Developing Networks in Less Industrialized Nations

Larry Press

IEEE Computer, vol 28, No 6, June, 1995, pp 66-71

Computer-mediated communication is becoming an important part of the global communication infrastructure. There are academic and research networks, commercial services, and proprietary networks. All are growing, and gateways between them are proliferating.

The Internet, the major research and education network, grew from the 4-node ARPANET in 1969 to around 17,979 networks in 60 nations, with 2,217,000 hosts as of January, 1994, according to Mark Lottor, who has programmed a "walk" of the Internet. Lottor found that the number of Internet hosts grew by 69% during 1993. While not as dramatic, commercial services are also growing rapidly. Market researchers at the International Data Corporation estimate the 1991 email market for North American carriers as $438.88 million, and they predict growth to $1,718 million by 1996. Proprietary networks are also exploding. For example, DEC's internal network grew from less than 10,000 hosts in 1986 to 83,410 today, and it connects 542 locations in 37 nations. Today most large organizations have wide-area networks, and carriers are developing and deploying new services which will facilitate the interconnection of local area networks by smaller companies.

The growth of the Net {footnote 1} is good news. The bad news is that it is concentrated in the Northern Hemisphere: North America, Western Europe and parts of Asia (see Figure 1). Less industrialized nations (LINs){footnote 2} are sparsely connected. Furthermore, connectivity is uneven within industrial nations. For example, children in some Latin American schools have access to the Net, while those in the inner cities of the US seldom do.

But there is more good news. Since communication infrastructure in LINs is typically poor, networks can have a significant positive impact, and continuing technological improvement means a meaningful network can be built using low-cost, appropriate technology such as personal computers and voice-grade, switched communication lines.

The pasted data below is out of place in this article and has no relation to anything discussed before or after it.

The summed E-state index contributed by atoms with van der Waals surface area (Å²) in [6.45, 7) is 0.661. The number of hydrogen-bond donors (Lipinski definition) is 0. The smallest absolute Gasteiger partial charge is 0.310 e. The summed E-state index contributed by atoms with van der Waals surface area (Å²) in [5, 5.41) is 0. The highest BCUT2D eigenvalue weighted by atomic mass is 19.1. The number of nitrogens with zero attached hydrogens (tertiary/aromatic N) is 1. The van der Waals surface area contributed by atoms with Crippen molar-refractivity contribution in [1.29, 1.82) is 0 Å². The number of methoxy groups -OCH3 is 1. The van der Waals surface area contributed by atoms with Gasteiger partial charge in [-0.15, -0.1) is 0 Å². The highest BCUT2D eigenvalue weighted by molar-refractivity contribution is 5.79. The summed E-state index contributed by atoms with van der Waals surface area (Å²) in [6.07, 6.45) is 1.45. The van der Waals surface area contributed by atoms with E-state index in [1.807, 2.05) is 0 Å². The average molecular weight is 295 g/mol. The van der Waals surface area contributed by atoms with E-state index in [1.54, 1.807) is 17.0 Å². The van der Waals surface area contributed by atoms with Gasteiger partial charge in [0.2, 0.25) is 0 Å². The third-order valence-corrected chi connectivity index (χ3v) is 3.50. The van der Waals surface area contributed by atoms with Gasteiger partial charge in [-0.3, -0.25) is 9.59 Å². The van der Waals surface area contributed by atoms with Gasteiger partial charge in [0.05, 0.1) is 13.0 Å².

For example, consider the evolution of the Relcom (RELiable COMmunications) network in the ex-Soviet Union. Relcom is a spin-off of the Demos Cooperative, which in 1982 began distributing a version of Unix in the Soviet Union. (Demos is a Russian acronym for "interactive portable operating system"). Demos initially built a small store-and-forward network using UUCP, the Unix to Unix Copy Program, in support of their users, but it became clear there was pent-up demand for communication outside their customer base, so Relcom was formed with the cooperation of the prestigious Kurchatov Institute of Atomic Research. Demos and Relcom were rather capitalistic from their inception -- without government sponsorship. Relcom became a commercial enterprise in April, 1989, and is currently independent of, though cooperative with, Demos.

On August 22, 1990, Relcom established a dial-up, store-and- forward link with EUnet through Helsinki Finland. This enabled them to exchange electronic mail with the rest of the world, and to send and receive Usenet News. An hourly dial-up connection was made to Helsinki for the batch transfer of mail and news. By the time of the Soviet coup attempt in August, 1991, Relcom had grown to 391 organizations in 70 cities ranging from Saint Petersberg in the west to Vladivostok in the east, and it played a significant role during the coup attempt. [7]